He had one chance to act and he took it, stepping forward and saying angrily, loud enough for everyone to hear,

"Mr. Johnson, don't drink that!"

Jones froze and turned to look at him, honest shock written on his face.

Neal! What the hell are you doing?

"James!"

"Oh it's quite all right Mr. Johnson," Ramirez said, a twisted grin on his face, "I'm sure your...assistant means well."

The way he pronounced assistant, hissing the 's' like a snake, finally attuned Jones to the impending danger.

"That is, if he really is your assistant, Mr. Johnson. And if you are who you say you are of course," Ramirez got to his feet, "Now, how about we have a little chat, starting with who you really are."

"Look, we don't want any trouble," Jones stated carefully, showing his palms in a placating gesture, trying not to jostle the watch that held the bug connecting them to backup "I'm sure there's just a simple misunderstanding between us. We're here to do business and–"

"No me mientas!" Ramirez growled, before translating his slipped Spanish in no less a threatening tone, "Don't you dare lie to me."

"How about we call it a day and reconvene some other time?" Neal offered, displaying a nervous smile as he moved back slowly.

Jones was giving him a confused glare. Was he really backing away and leaving him to deal with the situation that was rapidly spiraling out of control?

"You stay right there, and don't move." Ramirez's menacing words were punctuated by the actions of his two bodyguards, who were taking out their weapons.

It was now or never and Neal once more made the choice. With a final step back, he turned quickly and pulled the large industrial switch he'd spotted upon entering the room.

Ramirez shouted and there were shots in the dark and Neal just lunged forward and grabbed onto what he hoped was Jones's arm, pulling him in the direction of the open doors he'd seen earlier.

Left or right?

Jones made the choice this time and moved left. They'd lost contact on the way there and the agent was now the one to pull Neal into safety.

Both men had expected to have to run and were surprised when they felt a wall in front of them.

"We must be in an old lift," Neal guessed out loud, turning quickly once more and hitting the first button that his fingers came across.

The grated doors of the lift closed and they began to descend just as light flooded the room.

Jones and Neal caught one last glimpse of Ramirez's furious face before they were enveloped in darkness once more.

"You realize that this thing is so old we're probably going to get stuck at the bottom right?"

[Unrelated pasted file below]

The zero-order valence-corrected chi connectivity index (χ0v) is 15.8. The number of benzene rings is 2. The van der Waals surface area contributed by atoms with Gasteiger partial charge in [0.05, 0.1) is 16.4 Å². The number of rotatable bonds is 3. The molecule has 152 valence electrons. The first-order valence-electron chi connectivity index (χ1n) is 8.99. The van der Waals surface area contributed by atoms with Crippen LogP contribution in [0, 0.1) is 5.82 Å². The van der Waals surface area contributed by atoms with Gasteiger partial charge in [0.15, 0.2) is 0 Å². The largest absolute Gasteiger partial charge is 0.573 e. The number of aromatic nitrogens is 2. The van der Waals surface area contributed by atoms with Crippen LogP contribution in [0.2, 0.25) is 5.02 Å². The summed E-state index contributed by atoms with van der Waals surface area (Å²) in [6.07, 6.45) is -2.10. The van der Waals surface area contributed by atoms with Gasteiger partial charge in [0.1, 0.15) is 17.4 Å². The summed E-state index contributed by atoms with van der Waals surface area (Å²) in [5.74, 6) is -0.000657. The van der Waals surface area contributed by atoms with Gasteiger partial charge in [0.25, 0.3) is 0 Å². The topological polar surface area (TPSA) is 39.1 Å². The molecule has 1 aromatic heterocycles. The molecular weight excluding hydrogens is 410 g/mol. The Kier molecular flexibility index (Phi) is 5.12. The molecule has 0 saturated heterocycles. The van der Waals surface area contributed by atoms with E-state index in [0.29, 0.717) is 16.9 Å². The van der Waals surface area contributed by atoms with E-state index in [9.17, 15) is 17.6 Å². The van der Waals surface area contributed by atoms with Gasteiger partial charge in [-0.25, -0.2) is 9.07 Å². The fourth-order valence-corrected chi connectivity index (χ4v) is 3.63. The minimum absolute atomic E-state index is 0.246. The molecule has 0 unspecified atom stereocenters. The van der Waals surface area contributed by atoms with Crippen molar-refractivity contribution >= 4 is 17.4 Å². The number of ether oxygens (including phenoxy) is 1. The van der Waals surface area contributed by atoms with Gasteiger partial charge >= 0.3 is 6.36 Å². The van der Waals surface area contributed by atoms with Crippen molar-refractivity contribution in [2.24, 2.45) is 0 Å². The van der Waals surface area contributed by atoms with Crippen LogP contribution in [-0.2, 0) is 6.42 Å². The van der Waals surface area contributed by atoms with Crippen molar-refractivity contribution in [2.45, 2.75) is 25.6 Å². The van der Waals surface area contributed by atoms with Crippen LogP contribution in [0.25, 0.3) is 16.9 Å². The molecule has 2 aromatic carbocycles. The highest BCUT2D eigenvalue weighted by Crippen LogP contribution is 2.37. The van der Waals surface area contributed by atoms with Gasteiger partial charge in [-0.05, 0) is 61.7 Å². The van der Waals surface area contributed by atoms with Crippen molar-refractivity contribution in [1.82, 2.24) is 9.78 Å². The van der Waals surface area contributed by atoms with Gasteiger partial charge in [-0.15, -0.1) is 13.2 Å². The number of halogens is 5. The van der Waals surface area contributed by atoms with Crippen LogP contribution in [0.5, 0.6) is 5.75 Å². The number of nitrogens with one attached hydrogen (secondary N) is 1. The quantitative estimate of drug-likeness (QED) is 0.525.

"I didn't know you were so anxious to catch a ride back up, James," Jones returned, trying to check the watch to see if it still worked.

"Hey, you picked this door. And we're probably too far down for reception."

"A warning would have been nice by the way."

"Yeah, well, it had to be a surprise."

Jones sighed heavily, leaning against one of the lift's walls and sliding down to a sitting position. His foot touched something soft and a murmured 'watch it' told him that he had nearly kicked Neal.

"This lift is kind of small isn't it?"

"Maybe if you'd keep your legs on your side of the floor space…" Neal trailed off and Jones laughed.

"How long do you think until the cavalry arrives?"

"Don't know. But they'll have a good time getting us up," Neal answered.

Silence overcame them and Jones frowned. It wasn't like Neal to fall quiet.

"Hey Neal?"

"Yeah Jones?"

Jones hesitated. "You okay?"

Quiet greeted his question for a few minutes before Neal replied.

"Define 'okay'…"

"Neal!"

Jones remembered with sudden and freezing realization that Ramirez's two bodyguards had fired shots into the darkness.

In the moments of high adrenaline, he had assumed that Neal was all right.

The con-man had never answered him and panic was slowly rising inside Jones's chest.

"Neal?"

"Yeah?"

The response was soft.

"Where'd they get you?"

For a moment, Neal contemplated continuing in his evasive answers. Or his silence. But he could hear the vague undertones of worry in Jones's voice and he didn't want to upset the agent.

"Side…it's a through-and-through I think…"

"Jesus Neal!"

"What?"

"You're supposed to tell me these things!"

"Sorry Jones. Got caught up in the moment I guess."

Jones was about to reply when the lift lurched and began to rise slowly.

"I hope that's the backup," Neal voiced.

Jones made a noise of agreement.